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October 05, 2005


I don't know. I think this gives the administration cover to argue that, "Well of course what we were doing complied with the old law, look, congress had to pass a new one to get us to stop." I know that not a convincing argument, but a lot of people will buy it.

And second, what makes anyone think that the administration, which is plainly doing what ever it pleases already, law or no law, is going to pay any attention to this one, assuming it passes? And even if they did they have their, "the President is above the law in conducting war" argument all teed up and ready to go. Habeaus corpus, what's that? And then there is the bad apples defense, the we investigated defense, and the just plain cover it up.

Finally, Michael Froomkin noted a few days ago that the law does not apply to the CIA. So it's still apparently hunky-dory if the CIA does it (or, it only violates the laws already on the books, which the administration now has additional spin material to throw at people in the form of this new law).

If they really wanted to help, they would appoint an independent commission to investigate this matter up and down the chain of command to see exactly who ordered what. Hell, they could get started in the mean time by reading Sy Hersh's book.

I know they're trying to do the right thing here, but I'd rather seem them do the right thing, rather than try.

Thanks, hilzoy. And about goddamned time, although better late than never.

In my experience emails simply are ignored, so I'm going to have to do a letter up on nice paper and force them to throw it away.

I disagree with Ugh, above. This will (hopefully) force a very public show of hands on the Hill.

I disagree with Ugh, above. This will (hopefully) force a very public show of hands on the Hill.

Don't get me wrong, I certainly hope this is the beginning of the end of this whole mess (where it doesn't happen anymore, the responsible people are punished, and we somehow get our reputation back), I'm just worried that it will backfire. Such as Congress, once passing the law (and assuming the Prez signs it or his vetos is overriden), sits back and says, "well we sure took care of that , onto estate tax repeal" and just forgets the whole thing.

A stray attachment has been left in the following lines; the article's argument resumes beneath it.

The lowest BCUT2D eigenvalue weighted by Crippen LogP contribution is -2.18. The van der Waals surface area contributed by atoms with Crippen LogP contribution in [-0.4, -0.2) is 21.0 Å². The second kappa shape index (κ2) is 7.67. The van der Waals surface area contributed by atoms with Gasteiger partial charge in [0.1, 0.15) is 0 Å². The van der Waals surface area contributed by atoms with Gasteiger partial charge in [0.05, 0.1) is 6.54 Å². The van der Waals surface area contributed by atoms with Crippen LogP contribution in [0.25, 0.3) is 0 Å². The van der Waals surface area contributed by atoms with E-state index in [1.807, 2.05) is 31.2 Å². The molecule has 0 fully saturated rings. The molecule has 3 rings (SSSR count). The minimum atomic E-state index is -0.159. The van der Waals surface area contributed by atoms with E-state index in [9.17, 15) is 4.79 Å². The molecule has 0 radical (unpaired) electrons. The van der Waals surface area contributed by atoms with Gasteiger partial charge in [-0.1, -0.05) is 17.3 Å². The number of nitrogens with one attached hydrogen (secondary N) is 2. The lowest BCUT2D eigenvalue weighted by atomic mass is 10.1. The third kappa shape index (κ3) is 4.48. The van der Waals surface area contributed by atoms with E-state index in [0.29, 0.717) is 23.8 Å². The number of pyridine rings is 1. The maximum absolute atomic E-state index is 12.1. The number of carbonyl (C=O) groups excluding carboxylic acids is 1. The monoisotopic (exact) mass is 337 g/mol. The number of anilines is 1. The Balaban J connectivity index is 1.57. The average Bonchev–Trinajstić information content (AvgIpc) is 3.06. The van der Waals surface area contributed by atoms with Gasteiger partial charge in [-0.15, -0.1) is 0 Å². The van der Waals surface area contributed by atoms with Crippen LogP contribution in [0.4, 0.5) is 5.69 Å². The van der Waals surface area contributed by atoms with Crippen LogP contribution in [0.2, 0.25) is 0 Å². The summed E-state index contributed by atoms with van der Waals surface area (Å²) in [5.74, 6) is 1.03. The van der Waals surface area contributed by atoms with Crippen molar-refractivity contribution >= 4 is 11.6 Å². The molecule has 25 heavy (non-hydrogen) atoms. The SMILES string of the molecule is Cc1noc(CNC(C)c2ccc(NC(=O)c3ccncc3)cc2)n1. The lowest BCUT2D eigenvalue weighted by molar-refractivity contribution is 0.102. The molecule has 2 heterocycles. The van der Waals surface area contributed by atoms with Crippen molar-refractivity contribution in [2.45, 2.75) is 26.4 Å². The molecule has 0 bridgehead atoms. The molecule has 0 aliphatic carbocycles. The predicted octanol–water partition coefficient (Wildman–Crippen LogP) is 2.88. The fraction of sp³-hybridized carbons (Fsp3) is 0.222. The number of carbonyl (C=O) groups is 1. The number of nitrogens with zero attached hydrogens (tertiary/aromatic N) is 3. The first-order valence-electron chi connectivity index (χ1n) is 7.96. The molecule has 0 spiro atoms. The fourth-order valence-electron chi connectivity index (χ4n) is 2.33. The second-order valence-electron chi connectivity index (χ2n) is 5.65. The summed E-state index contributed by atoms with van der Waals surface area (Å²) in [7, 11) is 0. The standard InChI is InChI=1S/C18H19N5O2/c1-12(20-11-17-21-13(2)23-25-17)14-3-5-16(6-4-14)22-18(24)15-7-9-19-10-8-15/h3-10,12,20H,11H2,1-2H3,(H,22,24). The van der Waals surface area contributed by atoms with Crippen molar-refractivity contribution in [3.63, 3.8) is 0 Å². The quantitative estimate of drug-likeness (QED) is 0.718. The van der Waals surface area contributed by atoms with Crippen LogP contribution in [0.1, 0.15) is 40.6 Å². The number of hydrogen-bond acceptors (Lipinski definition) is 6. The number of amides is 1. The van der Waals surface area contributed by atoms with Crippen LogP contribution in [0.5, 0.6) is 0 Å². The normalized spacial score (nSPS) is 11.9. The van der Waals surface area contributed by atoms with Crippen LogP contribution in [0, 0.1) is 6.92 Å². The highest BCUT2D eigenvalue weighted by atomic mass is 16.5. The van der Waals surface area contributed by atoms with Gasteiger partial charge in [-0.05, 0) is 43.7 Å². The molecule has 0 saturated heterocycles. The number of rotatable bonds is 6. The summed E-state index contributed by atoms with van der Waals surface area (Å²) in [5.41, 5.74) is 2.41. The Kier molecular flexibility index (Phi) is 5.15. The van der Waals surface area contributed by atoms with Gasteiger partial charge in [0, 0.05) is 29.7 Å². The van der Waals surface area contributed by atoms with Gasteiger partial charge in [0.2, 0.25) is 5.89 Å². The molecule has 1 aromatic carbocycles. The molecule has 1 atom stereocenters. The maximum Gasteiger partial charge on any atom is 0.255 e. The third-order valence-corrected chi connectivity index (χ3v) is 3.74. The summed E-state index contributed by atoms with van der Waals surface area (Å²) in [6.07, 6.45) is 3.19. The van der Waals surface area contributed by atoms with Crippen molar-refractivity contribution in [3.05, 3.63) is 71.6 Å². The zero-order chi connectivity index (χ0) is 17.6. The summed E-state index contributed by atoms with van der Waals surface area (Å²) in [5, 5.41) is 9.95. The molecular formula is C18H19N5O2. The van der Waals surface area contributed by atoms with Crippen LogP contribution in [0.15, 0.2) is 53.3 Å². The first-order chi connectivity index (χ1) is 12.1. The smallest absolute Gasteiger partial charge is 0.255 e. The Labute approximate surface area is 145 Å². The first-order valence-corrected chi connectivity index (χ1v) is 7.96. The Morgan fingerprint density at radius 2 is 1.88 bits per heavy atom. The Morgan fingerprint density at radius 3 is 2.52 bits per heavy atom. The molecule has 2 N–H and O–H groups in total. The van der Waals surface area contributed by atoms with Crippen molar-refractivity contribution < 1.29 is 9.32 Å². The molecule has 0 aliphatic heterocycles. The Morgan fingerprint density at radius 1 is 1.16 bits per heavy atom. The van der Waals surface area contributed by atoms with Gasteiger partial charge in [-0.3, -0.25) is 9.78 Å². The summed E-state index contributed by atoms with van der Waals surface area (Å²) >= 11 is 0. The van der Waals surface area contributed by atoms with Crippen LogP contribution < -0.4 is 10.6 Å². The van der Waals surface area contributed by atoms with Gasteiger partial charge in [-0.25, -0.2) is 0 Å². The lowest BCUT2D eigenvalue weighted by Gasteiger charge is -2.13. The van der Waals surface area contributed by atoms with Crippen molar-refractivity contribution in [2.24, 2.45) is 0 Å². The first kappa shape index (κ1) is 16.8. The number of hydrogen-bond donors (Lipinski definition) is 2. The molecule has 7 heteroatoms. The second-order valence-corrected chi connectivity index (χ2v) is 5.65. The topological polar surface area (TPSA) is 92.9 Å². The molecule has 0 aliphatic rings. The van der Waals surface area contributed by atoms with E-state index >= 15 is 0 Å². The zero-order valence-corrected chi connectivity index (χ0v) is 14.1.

Ah, good point.

I'm going to have to do a letter up on nice paper

Hope you're planning on hand-delivering it in the next few hours...

I think emails do help if they aren't the bulk mail kind. I never sign the MoveOn group emails, for example. In this situation an individual email will be treated like a letter.

Agreed on the PR value, but even within a DOD facility like a base or Abu Ghraib, wouldn't it be simple to have a sham "ceding of custody" to CIA spooks and their muscle boys?

While you're interacting with your Senator, you might want to mention the Graham/McCain amendment. It seemingly legitimizes the very poorly done CSRT and ARB proceedings, but on the other hand narrows the definition of unlawful enemy combatant quite a bit. On balance, I'd say it ought to be defeated, although a bill that specified fair procedures would be a good idea.

SA 2004. Mr. GRAHAM (for himself and Mr. MCCAIN) submitted an amendment intended to be proposed by him to the bill H.R. 2863, making appropriations for the Department of Defense for the fiscal year ending September 30, 2006, and for other purposes; which was ordered to lie on the table; as follows:

At the appropriate place, insert the following:

SEC. __.(a) Authority To Utilize Combatant Status Review Tribunals and Administrative Review Board To Determine Status of Detainees at Guantanamo Bay, Cuba.--The President is authorized to utilize the Combatant Status Review Tribunals and a noticed Administrative Review Board, and the procedures thereof as specified in subsection (b), currently in operation at Guantanamo Bay, Cuba, in order to determine the status of the detainees held at Guantanamo Bay, including whether any such detainee is a lawful enemy combatant or an unlawful enemy combatant.